Tax Warrior Chronicles

VLOG - Tax Tips for Law Firm Partners

Posted on Mon, Jan 27, 2020

By: Irina Moyseyenko, CPA, MT

 

In our first vlog of 2020, Irina Moyseyenko, CPA, MT, gives three (3) important tax and cash-flow planning tips for newly dubbed law firm partners.  The way you are now paid is different and you need to plan accordingly. Click on the image to view. 

 

 

 

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The Basics of Becoming a Business Partner

Posted on Thu, Mar 16, 2017

By: Irina Moyseyenko, CPA, MT and Kim Racer Robinson, EA

 

You’ve been offered an opportunity to invest in a partnership; or perhaps you’ve been  promoted to partner at your law, accounting or architectural firm.  After spreading the good news to everyone, you come to grips with the great unknowns. What does it mean to be a partner? How will my financial life change? Below, we review a few things to consider before signing on the dotted line.

 

Know the Financial Shape of the Entity

If you buy into a business partnership, you become an owner.  As a potential owner, you should know what the business owns, how much it owes, and how it generates cash flow.  Review the partnership’s books and

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IRS Rules Post-Retirement Payments Are Subject to Self-Employment Tax

Posted on Tue, Feb 21, 2017

By: Tiffany Diaz, CPA

 

In a perfect world, retirees would receive post-retirement payments from former employers tax-free. However, a recent IRS letter ruling puts a damper on that notion. In this short blog, we give an overview of the details and the only exception to the rule regarding post-retirement payments.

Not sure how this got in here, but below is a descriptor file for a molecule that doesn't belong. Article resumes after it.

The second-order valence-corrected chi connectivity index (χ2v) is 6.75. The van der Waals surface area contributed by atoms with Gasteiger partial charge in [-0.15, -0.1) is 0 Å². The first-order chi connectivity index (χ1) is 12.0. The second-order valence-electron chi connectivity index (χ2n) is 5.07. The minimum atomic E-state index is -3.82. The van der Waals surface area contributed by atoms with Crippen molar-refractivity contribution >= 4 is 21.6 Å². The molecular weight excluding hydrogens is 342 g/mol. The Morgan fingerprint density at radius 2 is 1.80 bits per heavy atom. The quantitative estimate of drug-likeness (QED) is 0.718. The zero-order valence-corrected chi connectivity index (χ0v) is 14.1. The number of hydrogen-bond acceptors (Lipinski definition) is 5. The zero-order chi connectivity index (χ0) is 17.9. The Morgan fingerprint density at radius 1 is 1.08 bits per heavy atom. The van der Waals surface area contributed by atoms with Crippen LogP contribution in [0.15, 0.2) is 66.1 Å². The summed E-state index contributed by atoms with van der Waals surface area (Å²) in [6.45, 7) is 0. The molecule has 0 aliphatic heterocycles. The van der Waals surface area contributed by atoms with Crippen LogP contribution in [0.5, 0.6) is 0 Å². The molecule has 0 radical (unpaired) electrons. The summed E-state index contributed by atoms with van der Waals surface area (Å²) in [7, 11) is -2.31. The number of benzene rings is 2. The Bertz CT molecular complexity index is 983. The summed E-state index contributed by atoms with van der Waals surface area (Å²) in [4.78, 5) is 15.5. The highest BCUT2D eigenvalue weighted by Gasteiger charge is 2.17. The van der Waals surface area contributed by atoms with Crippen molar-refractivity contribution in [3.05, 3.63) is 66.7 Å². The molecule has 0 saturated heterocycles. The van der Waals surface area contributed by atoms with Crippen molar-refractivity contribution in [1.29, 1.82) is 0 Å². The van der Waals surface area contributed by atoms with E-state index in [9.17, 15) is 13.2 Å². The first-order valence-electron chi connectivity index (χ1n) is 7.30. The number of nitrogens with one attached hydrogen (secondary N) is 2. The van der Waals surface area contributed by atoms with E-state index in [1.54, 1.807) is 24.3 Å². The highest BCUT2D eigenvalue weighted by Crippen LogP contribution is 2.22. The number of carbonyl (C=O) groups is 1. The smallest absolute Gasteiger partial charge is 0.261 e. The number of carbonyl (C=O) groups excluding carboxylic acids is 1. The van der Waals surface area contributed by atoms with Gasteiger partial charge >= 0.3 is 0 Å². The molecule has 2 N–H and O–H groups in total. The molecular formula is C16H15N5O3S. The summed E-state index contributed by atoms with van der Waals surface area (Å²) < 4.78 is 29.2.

The IRS letter ruling 2016-0081 determined a retiree’s payments from a former employer were subject to the self-employment tax, since the payments were earned as a result of the retiree’s 34 years of service to the company and were not being treated as wages subject to payroll taxes. The IRS used Section 1402(b) of the Internal Revenue Code ("the Code") to analyze the

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Active Members of an LLC are Subject to Self Employment Tax

Posted on Thu, Feb 26, 2015

Attention all limited partners and limited liability members: if you think that you can escape self-employment tax, the IRS may disagree.  A limited partner may be subject to the IRS’s expanded view of the self-employment tax obligation for limited partners under a recently issued Chief Counsel Advice (“CCA”) 201436049.

 

The CCA involves a limited liability company (“LLC”) taxed as a partnership for federal tax purposes. The LLC was a general partner in an investment fund limited partnership, serving as its fund manager. The LLC’s member activities included investment and portfolio management services, legal services and all other management services. Under the LLC’s operating agreement

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